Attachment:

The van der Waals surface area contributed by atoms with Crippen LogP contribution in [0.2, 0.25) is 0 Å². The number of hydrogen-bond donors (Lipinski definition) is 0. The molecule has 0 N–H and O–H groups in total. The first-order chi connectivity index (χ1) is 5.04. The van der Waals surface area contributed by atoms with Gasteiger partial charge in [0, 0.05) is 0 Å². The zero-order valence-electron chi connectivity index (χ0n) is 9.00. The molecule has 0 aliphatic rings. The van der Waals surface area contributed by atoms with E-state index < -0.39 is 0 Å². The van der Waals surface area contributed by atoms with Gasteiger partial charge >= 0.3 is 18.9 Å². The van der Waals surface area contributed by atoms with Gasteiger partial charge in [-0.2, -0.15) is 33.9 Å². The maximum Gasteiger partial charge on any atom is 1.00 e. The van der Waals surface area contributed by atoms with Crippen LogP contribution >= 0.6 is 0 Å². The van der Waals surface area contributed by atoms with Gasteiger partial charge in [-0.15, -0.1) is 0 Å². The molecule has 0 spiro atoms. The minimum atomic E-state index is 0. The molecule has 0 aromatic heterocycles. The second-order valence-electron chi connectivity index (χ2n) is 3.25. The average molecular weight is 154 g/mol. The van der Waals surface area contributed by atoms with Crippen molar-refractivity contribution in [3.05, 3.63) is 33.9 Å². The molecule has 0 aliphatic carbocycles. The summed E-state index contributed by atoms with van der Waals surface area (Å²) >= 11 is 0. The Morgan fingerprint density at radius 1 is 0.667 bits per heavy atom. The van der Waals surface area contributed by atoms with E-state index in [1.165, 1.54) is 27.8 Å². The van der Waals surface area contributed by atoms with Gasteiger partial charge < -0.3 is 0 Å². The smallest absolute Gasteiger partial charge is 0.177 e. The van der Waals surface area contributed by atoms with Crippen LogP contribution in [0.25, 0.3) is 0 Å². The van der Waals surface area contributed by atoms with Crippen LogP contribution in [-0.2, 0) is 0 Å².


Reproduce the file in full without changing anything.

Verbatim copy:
The van der Waals surface area contributed by atoms with Crippen LogP contribution in [0.2, 0.25) is 0 Å². The number of hydrogen-bond donors (Lipinski definition) is 0. The molecule has 0 N–H and O–H groups in total. The first-order chi connectivity index (χ1) is 5.04. The van der Waals surface area contributed by atoms with Gasteiger partial charge in [0, 0.05) is 0 Å². The zero-order valence-electron chi connectivity index (χ0n) is 9.00. The molecule has 0 aliphatic rings. The van der Waals surface area contributed by atoms with E-state index < -0.39 is 0 Å². The van der Waals surface area contributed by atoms with Gasteiger partial charge >= 0.3 is 18.9 Å². The van der Waals surface area contributed by atoms with Gasteiger partial charge in [-0.2, -0.15) is 33.9 Å². The maximum Gasteiger partial charge on any atom is 1.00 e. The van der Waals surface area contributed by atoms with Crippen LogP contribution >= 0.6 is 0 Å². The van der Waals surface area contributed by atoms with Gasteiger partial charge in [-0.15, -0.1) is 0 Å². The molecule has 0 spiro atoms. The minimum atomic E-state index is 0. The molecule has 0 aromatic heterocycles. The second-order valence-electron chi connectivity index (χ2n) is 3.25. The average molecular weight is 154 g/mol. The van der Waals surface area contributed by atoms with Crippen molar-refractivity contribution in [3.05, 3.63) is 33.9 Å². The molecule has 0 aliphatic carbocycles. The summed E-state index contributed by atoms with van der Waals surface area (Å²) >= 11 is 0. The Morgan fingerprint density at radius 1 is 0.667 bits per heavy atom. The van der Waals surface area contributed by atoms with E-state index in [1.165, 1.54) is 27.8 Å². The van der Waals surface area contributed by atoms with Gasteiger partial charge < -0.3 is 0 Å². The smallest absolute Gasteiger partial charge is 0.177 e. The van der Waals surface area contributed by atoms with Crippen LogP contribution in [0.25, 0.3) is 0 Å². The van der Waals surface area contributed by atoms with Crippen LogP contribution in [-0.2, 0) is 0 Å².